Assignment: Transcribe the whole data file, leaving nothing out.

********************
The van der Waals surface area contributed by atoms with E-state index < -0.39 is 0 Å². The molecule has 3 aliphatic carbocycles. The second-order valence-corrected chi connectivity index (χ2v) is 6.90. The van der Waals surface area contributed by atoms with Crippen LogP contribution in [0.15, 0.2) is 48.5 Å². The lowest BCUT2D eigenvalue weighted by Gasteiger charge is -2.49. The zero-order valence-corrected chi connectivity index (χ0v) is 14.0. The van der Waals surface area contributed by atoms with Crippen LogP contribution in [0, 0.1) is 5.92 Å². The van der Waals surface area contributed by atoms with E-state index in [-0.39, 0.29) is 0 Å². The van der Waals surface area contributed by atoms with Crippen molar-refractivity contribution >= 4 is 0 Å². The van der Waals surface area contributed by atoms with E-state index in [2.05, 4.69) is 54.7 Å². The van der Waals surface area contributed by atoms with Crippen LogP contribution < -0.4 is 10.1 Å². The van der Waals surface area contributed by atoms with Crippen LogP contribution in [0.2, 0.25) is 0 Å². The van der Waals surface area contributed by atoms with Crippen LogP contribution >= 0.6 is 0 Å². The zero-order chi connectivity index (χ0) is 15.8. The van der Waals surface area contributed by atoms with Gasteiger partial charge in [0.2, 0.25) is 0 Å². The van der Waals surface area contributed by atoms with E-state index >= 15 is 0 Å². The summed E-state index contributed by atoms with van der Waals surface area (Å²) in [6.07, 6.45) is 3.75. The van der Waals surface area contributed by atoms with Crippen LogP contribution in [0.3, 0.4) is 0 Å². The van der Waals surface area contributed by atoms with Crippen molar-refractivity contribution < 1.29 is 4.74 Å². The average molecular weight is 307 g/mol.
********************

The van der Waals surface area contributed by atoms with E-state index < -0.39 is 0 Å². The molecule has 3 aliphatic carbocycles. The second-order valence-corrected chi connectivity index (χ2v) is 6.90. The van der Waals surface area contributed by atoms with Crippen LogP contribution in [0.15, 0.2) is 48.5 Å². The lowest BCUT2D eigenvalue weighted by Gasteiger charge is -2.49. The zero-order valence-corrected chi connectivity index (χ0v) is 14.0. The van der Waals surface area contributed by atoms with Crippen LogP contribution in [0, 0.1) is 5.92 Å². The van der Waals surface area contributed by atoms with E-state index in [-0.39, 0.29) is 0 Å². The van der Waals surface area contributed by atoms with Crippen molar-refractivity contribution >= 4 is 0 Å². The van der Waals surface area contributed by atoms with E-state index in [2.05, 4.69) is 54.7 Å². The van der Waals surface area contributed by atoms with Crippen LogP contribution < -0.4 is 10.1 Å². The van der Waals surface area contributed by atoms with Crippen LogP contribution in [0.2, 0.25) is 0 Å². The van der Waals surface area contributed by atoms with Crippen LogP contribution >= 0.6 is 0 Å². The zero-order chi connectivity index (χ0) is 15.8. The van der Waals surface area contributed by atoms with Gasteiger partial charge in [0.2, 0.25) is 0 Å². The van der Waals surface area contributed by atoms with E-state index >= 15 is 0 Å². The summed E-state index contributed by atoms with van der Waals surface area (Å²) in [6.07, 6.45) is 3.75. The van der Waals surface area contributed by atoms with Crippen LogP contribution in [0.3, 0.4) is 0 Å². The van der Waals surface area contributed by atoms with Crippen molar-refractivity contribution < 1.29 is 4.74 Å². The average molecular weight is 307 g/mol.